Gregory Dennis: No exit from the healthcare maze

Journey with me now to the mysterious world of healthcare — where nothing costs what they say it does, and no one can figure out what it really costs, anyway.
Where you’re never quite sure of the differences between your premium, deductible, co-pay, coinsurance and out-of-pocket maximum.
Where your health history is now available through an online patient portal — but you can’t remember the password. Where the doctor will see you in a few minutes, but you’re just as likely to end up seeing a physician assistant.
Where no one — not even the smartest doctor or healthcare economist — really understands what’s going on.
The journey won’t hurt. Well, maybe a slight pinch at the start. But by the time we’re done, you will be so anesthetized by the mind-numbing complexity of the entire deal that you won’t feel a thing.
Let’s start with the obvious: Pretty much every discussion about healthcare is a complicated one.
Healthcare begins with the incredibly complex human body and all that can go wrong with it.
Then add compassionate nurses and doctors, the profit motive, health insurance, government regulations, the ever-evolving state of medical science — and pretty soon you’ve got an incomprehensible, highly unsystematic “system.”
I should note that I make most of my living by providing marketing and public relations for healthcare. I like the work, but there are times when the vagaries of healthcare just leave me shaking my head.
For example: A recent article by the excellent VTDigger.org reports that State Sen. Tim Ashe wants the state of Vermont to require that physicians are paid the same for a service — whether it’s done in an independently owned medical practice or an academic medical center. Right now, payment is higher when a procedure is done at UVM, compared to when it’s done in an independent MD’s office.
Ashe’s bill has certain logic to it, but it may soon be a moot point. Independent physicians are an increasingly endangered species. They’re being gobbled up by hospitals and multi-hospital healthcare systems.
Another example: What’s paid for a procedure also varies according to how much an insurer has agreed to pay a particular facility. Down the street, the insurer may well pay a different amount for the same procedure.
Is there a one-size-fits-all solution? Probably not.
At this point we’ve got a hot mess on our hands. The alternatives are not simple ones.
Vermonters were astounded when Gov. Peter Shumlin abandoned his lengthy quest for single-payer healthcare in Vermont. He did it at the 11th hour, having “suddenly” discovered it would cost too much.
That decision, announced near Christmas after Shumlin had barely survived an election, prompted many of us to don our Cynic’s Coats.
Either the governor and his team knew it would cost too much and didn’t want to say so before the election, or they simply hadn’t given enough consideration to the actual dollars and cents.
Or maybe healthcare really is so complex as to defy human understanding.
Vermont Health Connect, the state-run insurance exchange, has certainly proven to be a monster.
I’m one of thousands who gave up on VHC’s inadequately programmed website. So to figure out what’s wrong with my monthly health-insurance bill, I’ve repeatedly resorted to the telephone help line.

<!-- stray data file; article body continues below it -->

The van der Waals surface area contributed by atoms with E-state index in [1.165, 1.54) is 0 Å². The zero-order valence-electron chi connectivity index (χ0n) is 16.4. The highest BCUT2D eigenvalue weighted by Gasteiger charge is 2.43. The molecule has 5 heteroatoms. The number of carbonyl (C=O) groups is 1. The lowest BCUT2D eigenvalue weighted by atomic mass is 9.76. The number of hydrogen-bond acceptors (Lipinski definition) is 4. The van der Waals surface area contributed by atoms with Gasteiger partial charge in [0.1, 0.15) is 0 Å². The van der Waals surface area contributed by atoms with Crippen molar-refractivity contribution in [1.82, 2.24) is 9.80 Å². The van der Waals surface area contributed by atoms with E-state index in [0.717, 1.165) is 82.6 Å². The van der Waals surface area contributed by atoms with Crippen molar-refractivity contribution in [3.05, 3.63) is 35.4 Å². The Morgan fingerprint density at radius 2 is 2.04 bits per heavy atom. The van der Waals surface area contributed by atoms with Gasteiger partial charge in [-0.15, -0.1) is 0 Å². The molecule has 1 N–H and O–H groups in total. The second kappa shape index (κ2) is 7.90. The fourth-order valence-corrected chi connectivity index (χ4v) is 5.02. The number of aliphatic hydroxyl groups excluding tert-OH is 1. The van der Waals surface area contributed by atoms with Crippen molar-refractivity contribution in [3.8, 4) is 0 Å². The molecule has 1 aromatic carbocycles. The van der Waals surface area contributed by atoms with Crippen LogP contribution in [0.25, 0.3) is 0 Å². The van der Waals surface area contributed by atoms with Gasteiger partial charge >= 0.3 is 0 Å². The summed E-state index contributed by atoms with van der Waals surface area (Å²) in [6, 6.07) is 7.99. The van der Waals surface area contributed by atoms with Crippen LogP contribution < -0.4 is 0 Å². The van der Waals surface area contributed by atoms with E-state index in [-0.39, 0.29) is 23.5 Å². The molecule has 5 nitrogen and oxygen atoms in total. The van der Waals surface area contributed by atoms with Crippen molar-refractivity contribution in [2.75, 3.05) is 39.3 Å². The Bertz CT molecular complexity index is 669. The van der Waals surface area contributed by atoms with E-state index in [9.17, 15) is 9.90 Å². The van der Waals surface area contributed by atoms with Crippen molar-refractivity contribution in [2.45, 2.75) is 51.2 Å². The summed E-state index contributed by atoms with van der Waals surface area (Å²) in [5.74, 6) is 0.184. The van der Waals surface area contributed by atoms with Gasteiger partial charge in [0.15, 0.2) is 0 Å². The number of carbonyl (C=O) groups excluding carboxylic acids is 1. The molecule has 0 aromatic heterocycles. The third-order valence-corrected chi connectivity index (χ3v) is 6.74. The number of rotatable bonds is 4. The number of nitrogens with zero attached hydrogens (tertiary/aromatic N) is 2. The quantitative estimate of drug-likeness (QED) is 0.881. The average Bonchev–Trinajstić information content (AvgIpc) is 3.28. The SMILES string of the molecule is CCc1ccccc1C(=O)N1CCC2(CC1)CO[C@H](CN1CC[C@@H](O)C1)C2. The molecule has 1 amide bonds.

Health Connect has finally managed to connect me to my actual mailing address. But the status of my monthly invoice is a still-evolving mystery.
My problems seem simple, however, compared to Elizabeth Rosenthal’s.
She is a writer for The New York Times and is therefore, by definition, supersmart. But even she can’t figure out her recent medical bill.
As Rosenthal reported in last Sunday’s paper, the bill itself was for just $225 of lab tests. But it was so loaded with codes, adjustments, “miscellaneous” and other arcana that she couldn’t decipher it.
Consumers are carrying more of the cost burden in healthcare. But figuring out the price of a particular procedure is so complicated that it’s pretty much impossible to be a well-informed consumer.
On the macro level, everybody talks a good game about paying for value and good outcomes, instead of simply paying for more healthcare procedures.
But we’ve heard that line for years.
Health insurance companies are inefficient beasts that often do selfish and illogical things. But the poor launch of Vermont Health Connect and other statewide exchanges has soured many people on a greater role for government.
And we’ve yet to figure out how to consistently define “value and good outcomes.”
My guess is that the system is essentially unfixable.
We keep trying to cut costs, but that hasn’t happened in decades. The best we’ve been able to do is occasionally slow down the rate at which healthcare costs are increasing.
Among the cost-cutting efforts have been HMOs, which are giving way to affordable care organizations and other catchphrases.
But as soon as insurers and government get serious about cutting costs, patients start to scream about their cruel failure to pay for life-saving procedures. Rational decisions about not paying for exorbitantly expensive drugs are met with cries of rationing and death panels.
As Americans, whatever the cost, it seems we want our healthcare and we want it now.
Gregory Dennis’s column appears here every other Thursday and is archived on his blog at www.GregDennis.WordPress.com. Email: [email protected]. Twitter:@GreenGregDennis.

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